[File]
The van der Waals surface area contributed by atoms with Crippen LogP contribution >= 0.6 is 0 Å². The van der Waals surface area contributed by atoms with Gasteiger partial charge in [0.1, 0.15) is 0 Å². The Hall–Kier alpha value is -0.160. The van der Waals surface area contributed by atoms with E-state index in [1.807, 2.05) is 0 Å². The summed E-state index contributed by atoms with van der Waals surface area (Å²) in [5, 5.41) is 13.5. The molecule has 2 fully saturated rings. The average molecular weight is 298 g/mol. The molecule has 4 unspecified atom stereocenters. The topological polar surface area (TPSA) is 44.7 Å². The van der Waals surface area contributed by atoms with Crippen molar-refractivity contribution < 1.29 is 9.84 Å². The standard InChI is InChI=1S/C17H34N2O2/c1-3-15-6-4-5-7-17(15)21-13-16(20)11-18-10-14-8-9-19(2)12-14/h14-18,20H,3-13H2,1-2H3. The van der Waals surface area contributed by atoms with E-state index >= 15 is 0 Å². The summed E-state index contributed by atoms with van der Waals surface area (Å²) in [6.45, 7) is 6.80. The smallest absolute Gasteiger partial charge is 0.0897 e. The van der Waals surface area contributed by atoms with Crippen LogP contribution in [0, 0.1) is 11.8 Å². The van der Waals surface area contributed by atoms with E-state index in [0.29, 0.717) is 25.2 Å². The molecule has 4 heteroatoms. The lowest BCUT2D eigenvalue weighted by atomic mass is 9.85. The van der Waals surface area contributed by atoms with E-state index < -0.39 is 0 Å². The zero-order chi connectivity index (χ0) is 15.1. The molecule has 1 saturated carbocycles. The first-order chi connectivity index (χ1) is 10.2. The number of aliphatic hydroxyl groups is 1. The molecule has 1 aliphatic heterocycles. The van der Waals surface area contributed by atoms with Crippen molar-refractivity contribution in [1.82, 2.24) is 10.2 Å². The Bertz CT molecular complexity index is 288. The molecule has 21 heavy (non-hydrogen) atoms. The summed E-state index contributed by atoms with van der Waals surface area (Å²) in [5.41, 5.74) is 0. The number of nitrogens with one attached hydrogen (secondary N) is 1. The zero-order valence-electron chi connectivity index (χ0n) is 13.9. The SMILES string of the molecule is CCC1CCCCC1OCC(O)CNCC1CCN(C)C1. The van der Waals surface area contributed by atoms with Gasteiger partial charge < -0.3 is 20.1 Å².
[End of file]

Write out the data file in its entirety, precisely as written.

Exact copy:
The van der Waals surface area contributed by atoms with Crippen LogP contribution >= 0.6 is 0 Å². The van der Waals surface area contributed by atoms with Gasteiger partial charge in [0.1, 0.15) is 0 Å². The Hall–Kier alpha value is -0.160. The van der Waals surface area contributed by atoms with E-state index in [1.807, 2.05) is 0 Å². The summed E-state index contributed by atoms with van der Waals surface area (Å²) in [5, 5.41) is 13.5. The molecule has 2 fully saturated rings. The average molecular weight is 298 g/mol. The molecule has 4 unspecified atom stereocenters. The topological polar surface area (TPSA) is 44.7 Å². The van der Waals surface area contributed by atoms with Crippen molar-refractivity contribution < 1.29 is 9.84 Å². The standard InChI is InChI=1S/C17H34N2O2/c1-3-15-6-4-5-7-17(15)21-13-16(20)11-18-10-14-8-9-19(2)12-14/h14-18,20H,3-13H2,1-2H3. The van der Waals surface area contributed by atoms with E-state index >= 15 is 0 Å². The summed E-state index contributed by atoms with van der Waals surface area (Å²) in [6.45, 7) is 6.80. The smallest absolute Gasteiger partial charge is 0.0897 e. The van der Waals surface area contributed by atoms with Crippen LogP contribution in [0, 0.1) is 11.8 Å². The van der Waals surface area contributed by atoms with E-state index in [0.29, 0.717) is 25.2 Å². The molecule has 4 heteroatoms. The lowest BCUT2D eigenvalue weighted by atomic mass is 9.85. The van der Waals surface area contributed by atoms with E-state index < -0.39 is 0 Å². The zero-order chi connectivity index (χ0) is 15.1. The molecule has 1 saturated carbocycles. The first-order chi connectivity index (χ1) is 10.2. The number of aliphatic hydroxyl groups is 1. The molecule has 1 aliphatic heterocycles. The van der Waals surface area contributed by atoms with Crippen molar-refractivity contribution in [1.82, 2.24) is 10.2 Å². The Bertz CT molecular complexity index is 288. The molecule has 21 heavy (non-hydrogen) atoms. The summed E-state index contributed by atoms with van der Waals surface area (Å²) in [5.41, 5.74) is 0. The number of nitrogens with one attached hydrogen (secondary N) is 1. The zero-order valence-electron chi connectivity index (χ0n) is 13.9. The SMILES string of the molecule is CCC1CCCCC1OCC(O)CNCC1CCN(C)C1. The van der Waals surface area contributed by atoms with Gasteiger partial charge < -0.3 is 20.1 Å².